1. The assessee is one of the partners in the firm Nainsukhdas Jainarain holding one-third share therein. The controversy involved in the present appeals concerns with the determination of the value of his share in the said firm. The said firm owns, inter alia, certain shares, the book value of which in respect of the various valuation dates was as follows : 2. The total value of all the assets of the firm on the respective valuation dates was as follows : year balance sheets of the respective years Rs. Rs. As against the above value of the assets, the capital of the partners as far as can be seen from the balance sheets in question was as follows, remaining amount being borrowings :Assessment Total capital of Borrowings Total year the partners Rs. Rs. Rs. Rs.1977-78 12,99,431 6,97,166 19,96,5971978-79 11,58,214 8,87,515 20,46,0191979-80 13,41,380 11,29,306 24,70,686 3. The WTO computed the value of the assessee's share on the basis of his capital investment in the firm plus the proportionate difference in the book value of certain assets including shares and the market value of the said assets. He did not grant to the assessee any relief in respect of the exempted assets in terms of Section 5 of the Wealth-tax Act, 1957 ('the Act') either while computing the net wealth of the firm or while computing his own net wealth. While doing so, the WTO made the following observations : Although the assets of the firm includes value of house property and of shares but no deduction under Sections 5(1)(iv) and 5(1)(xxiii) are allowed as the assessee is not the owner of the assets but the ownership lies with the firm. Besides, the assessee's interest in the firm has been computed under Rule 2(1) of the Wealth-tax Rules and there is no provision of allowing such deduction under the rules.
4. The assessee was not satisfied with the above order of the WTO and, therefore, he appealed to the learned AAC. The learned AAC directed that relief to the assessee with regard to the house property in terms of Section 5(1)(iv) be allowed following the decision of th6 Tribunal Bench 'B' in WT Appeal Nos. 671 and 672 (Cal.) of 1979, dated 16-2-1981. With regard to the shares, however, the learned AAC did not concede the assessee's request. He confirmed the order of the WTO agreeing with the reason given by him in this regard.
5. The assessee feels aggrieved of the aforesaid order of the learned AAC and it is the contention of the learned counsel for the assessee before us that following the reasoning given by the Tribunal in the case of house property in the aforementioned appeals, relief ought to have been granted to the assessee in respect of the corresponding value of the shares also.
7. We have given careful consideration to the rival submissions. The valuation of the share of a partner in a firm is governed by the statute. In terms of Clause (b) of Sub-section (1) of Section 4 of the Act, the value of the interest of a partner in the firm has to be 'determined in the prescribed manner'. Sub-section (2) of Section 4 stipulates that : In making any rules with reference to the valuation of the interest refer red to in Clause (b) of Sub-section (1), the Board shall have regard to the law for the time being in force relating to the manner in which accounts are to be settled between partners of a firm ...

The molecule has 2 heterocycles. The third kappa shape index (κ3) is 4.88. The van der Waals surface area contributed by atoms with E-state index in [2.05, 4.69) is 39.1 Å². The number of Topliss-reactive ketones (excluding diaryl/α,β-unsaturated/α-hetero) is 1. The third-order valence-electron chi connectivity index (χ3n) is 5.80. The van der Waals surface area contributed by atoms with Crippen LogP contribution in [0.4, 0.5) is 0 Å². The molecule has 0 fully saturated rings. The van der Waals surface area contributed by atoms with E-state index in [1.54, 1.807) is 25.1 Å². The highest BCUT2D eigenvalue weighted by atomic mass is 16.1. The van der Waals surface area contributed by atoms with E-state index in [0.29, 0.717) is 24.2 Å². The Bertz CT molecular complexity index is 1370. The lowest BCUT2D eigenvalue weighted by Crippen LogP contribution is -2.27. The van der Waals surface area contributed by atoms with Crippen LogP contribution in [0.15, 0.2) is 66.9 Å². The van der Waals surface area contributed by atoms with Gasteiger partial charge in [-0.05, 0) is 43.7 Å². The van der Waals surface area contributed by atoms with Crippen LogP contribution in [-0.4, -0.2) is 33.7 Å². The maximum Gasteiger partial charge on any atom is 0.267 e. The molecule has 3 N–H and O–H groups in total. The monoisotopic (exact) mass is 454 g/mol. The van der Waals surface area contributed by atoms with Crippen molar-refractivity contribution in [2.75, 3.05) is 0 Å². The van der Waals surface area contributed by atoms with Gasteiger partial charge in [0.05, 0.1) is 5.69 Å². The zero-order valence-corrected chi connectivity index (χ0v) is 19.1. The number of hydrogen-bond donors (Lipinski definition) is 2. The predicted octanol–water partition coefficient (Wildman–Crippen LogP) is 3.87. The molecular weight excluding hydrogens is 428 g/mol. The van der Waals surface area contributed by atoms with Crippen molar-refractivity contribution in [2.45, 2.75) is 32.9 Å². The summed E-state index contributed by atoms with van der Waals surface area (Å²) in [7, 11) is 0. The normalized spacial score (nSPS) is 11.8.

on the dissolution of a firm ....
8. The provisions pertaining to the settlement of accounts amongst the partners are contained in Section 48 of the Indian Partnership Act, 1932. The said section reads as follows : 48. Mode of settlement of accounts between partners.-In setting the accounts of a firm after dissolution, the following rules shall, subject to agreement by the partners, be observed : (a) Losses, including deficiencies of capital, shall be paid first out of profits, next out of capital, and, lastly, if necessary, by the partners individually in the proportions in which they were entitled to share profits.
(b) The assets of the firm, including any sums contributed by the partners to make up deficiencies of capital, shall be applied in the following manner and order :- (ii) in paying to each partner rateably what is due to him from the firm for advances as distinguished from capital ; (iii) in paying to each partner rateably what is due to him on account of capital; and (iv) the residue, if any, shall be divided among the partners in the proportions in which they were entitled to share profits.
The above section is modelled on the pattern of Section 44 of the Partnership Act, 1890, of the United Kingdom. Lindley on Partnership has explained the above scheme of settling the accounts amongst the partners in the following words : It follows from the rules contained in the above section that if the assets are not sufficient to pay the debts and liabilities to non-partners, the partners must treat the difference as a loss and make it up by contributions inter se. If the assets are more than sufficient to pay the debts and liabilities of the partnership to non-partners, but are not sufficient to repay the partners, their respective advances, the amount of unpaid advances ought to be treated as a loss, to be met like other losses. In such a case the advances ought to be treated as a debt of the firm, but payable to one of the partners instead of to a stranger. If, after paying all the debts and liabilities of the firm and the advances of the partners, there is still a surplus, but not sufficient to pay each partner his capital, the balances of capitals remaining unpaid must be treated as so many losses to be met like other losses.
The above scheme, as contained in Section 48 of the partnership Act was also considered by their Lordships of the Hon'ble Supreme Court in the case of Addanki Narayanappa v. Bhaskara Krishnappa AIR 1966 SC 1300.